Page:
Not just another book

Not just another book October 4, 2022

During my freshman year in college at a secular university, there was a requirement to take either an introductory class on the Bible or a general religion course.  I opted for the second choice.  My professor was a German Catholic who specialized in Islam.  An assignment early in the semester was to read the Book of Genesis in order to discuss the similarities between the stories within it and various origin stories of ancient Mesopotamian civilizations.  As I opened the Bible I had purchased for the course, I began to read, “In the beginning, when God created the heavens and the earth – and the earth was without form or shape, with darkness over the abyss and a mighty wind sweeping over the waters – then God said: let there be light, and there was light.”

I had been reading many books for various classes, but a thought came into my mind as I read Genesis.  “This is not just another book to study; this is what I believe.  This book is different from all other books.”  This simple yet profound thought deepened as I read books by the Jewish author Chaim Potok – I had been on a kick to read all of his novels after reading My Name is Asher Lev in high school.  I read In the Beginning where a young, bright Polish young man from a devout Jewish family discovers Biblical scholarship which at times was in disagreement with what he learned from his father and his yeshivah.  As an adult, David resolved his inner conflicts between faith and academia to became a successful Biblical scholar while retaining his faith.

The Bible certainly is different.  We believe God has inspired men throughout the centuries to write this collection of books which the Church has recognized as containing everything that is necessary for our salvation.  To read the Bible is not just to read another book.  Written by a variety of authors in different genres and throughout the centuries, the Bible remains ever living and ever pertinent because it is the living Word of God.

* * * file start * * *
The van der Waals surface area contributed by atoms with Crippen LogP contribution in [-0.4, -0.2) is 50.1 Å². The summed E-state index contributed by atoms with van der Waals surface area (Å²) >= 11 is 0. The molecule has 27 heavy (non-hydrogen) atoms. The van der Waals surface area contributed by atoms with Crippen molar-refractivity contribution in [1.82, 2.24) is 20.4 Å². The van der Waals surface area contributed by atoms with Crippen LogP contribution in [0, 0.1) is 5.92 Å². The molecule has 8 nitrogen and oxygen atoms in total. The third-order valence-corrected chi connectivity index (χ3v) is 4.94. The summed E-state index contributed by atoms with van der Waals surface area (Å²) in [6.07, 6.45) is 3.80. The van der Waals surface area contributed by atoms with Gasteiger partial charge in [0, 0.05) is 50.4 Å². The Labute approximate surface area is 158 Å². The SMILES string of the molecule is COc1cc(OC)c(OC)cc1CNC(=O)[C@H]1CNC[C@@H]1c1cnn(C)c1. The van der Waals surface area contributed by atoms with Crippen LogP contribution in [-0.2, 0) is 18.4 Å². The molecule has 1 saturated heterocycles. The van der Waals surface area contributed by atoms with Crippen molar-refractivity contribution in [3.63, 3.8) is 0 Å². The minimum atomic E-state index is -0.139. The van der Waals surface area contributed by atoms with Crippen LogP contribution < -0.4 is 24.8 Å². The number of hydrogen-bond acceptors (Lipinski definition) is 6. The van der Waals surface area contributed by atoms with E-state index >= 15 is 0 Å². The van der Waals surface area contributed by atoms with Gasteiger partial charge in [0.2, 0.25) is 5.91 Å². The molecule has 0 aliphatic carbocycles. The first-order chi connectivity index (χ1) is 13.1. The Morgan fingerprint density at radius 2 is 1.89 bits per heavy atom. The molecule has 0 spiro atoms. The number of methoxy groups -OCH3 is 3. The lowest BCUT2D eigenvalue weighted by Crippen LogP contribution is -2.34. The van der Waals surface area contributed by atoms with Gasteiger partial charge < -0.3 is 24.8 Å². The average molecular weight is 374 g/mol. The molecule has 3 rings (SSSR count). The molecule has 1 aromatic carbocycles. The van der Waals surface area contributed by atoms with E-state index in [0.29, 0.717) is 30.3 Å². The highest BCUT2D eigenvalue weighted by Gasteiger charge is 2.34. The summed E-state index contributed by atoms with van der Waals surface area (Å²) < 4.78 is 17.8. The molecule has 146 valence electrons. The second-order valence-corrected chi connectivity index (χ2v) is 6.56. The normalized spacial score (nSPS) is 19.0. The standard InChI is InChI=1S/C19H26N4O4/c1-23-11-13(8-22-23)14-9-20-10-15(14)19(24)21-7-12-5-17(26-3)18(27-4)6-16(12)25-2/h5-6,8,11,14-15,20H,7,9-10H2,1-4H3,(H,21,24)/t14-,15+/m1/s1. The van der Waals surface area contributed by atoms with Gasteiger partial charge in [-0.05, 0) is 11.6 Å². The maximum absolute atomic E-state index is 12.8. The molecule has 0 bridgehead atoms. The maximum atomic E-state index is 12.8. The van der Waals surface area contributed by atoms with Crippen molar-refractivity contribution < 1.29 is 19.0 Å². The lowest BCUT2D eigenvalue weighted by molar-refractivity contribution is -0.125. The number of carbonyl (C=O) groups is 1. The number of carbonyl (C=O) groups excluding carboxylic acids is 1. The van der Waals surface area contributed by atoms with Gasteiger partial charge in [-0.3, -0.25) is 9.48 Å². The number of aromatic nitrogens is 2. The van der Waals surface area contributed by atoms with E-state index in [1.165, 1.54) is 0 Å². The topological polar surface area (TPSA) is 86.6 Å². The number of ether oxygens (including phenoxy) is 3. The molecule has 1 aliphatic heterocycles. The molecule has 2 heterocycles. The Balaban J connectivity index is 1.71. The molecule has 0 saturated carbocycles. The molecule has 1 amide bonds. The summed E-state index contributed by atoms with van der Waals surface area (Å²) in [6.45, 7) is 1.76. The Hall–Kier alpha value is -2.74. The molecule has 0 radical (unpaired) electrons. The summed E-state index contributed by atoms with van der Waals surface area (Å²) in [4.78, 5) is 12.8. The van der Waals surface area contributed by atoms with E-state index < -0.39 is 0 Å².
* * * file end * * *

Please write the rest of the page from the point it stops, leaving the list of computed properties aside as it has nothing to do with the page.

Before the 1960s, Catholics were cautioned in regards to reading the Bible on their own; mostly because it requires adequate preparation to properly understand it.  Since the 1960s, the Church has actively promoted the personal study and reading of Scripture.  Beyond that, the readings proclaimed at Sunday Mass were greatly expanded with a new three-year-cycle lectionary compared to the one-year-cycle that existed before.  If a Catholic attends Mass every Sunday for three years straight, he or she will hear proclaimed 40.9% of the New Testament.  If that individual also attends daily Mass and Feast Days in addition to Sunday Mass, he or she will have heard 71.5% of the New Testament.  This is compared to 3.7% and 13.5% respectively before the liturgical reforms of the Second Vatican Council.

God speaks to us through his Sacred Word – he confirms our desires, consoles us at the right time, and convicts us so we may repent.  Saint Augustine famously heard children chant, “Take up and read,” which he interpreted as picking up the Bible.  He took it, opened it and read, “let us walk properly as in the daytime, not in orgies and drunkenness, not in sexual immorality and sensuality, not in quarreling and jealousy.  But put on the Lord Jesus Christ, and make no provision for the flesh, to gratify its desires.”   The passage of Saint Paul convicted Augustine of his past disordered life, and led to a conversion.  It confirmed his desire to follow God, and gave him the strength to make the necessary change.

The Bible is not just another historical and spiritual book.  Inspired by God and written by men, it contains all that we need to achieve salvation.  We revere it because we recognize that God manifests Himself through its contents, guiding us personally toward greater fulfillment and joy.  It is not just another book to study; it is what we believe.

Picture taken from the public domain.

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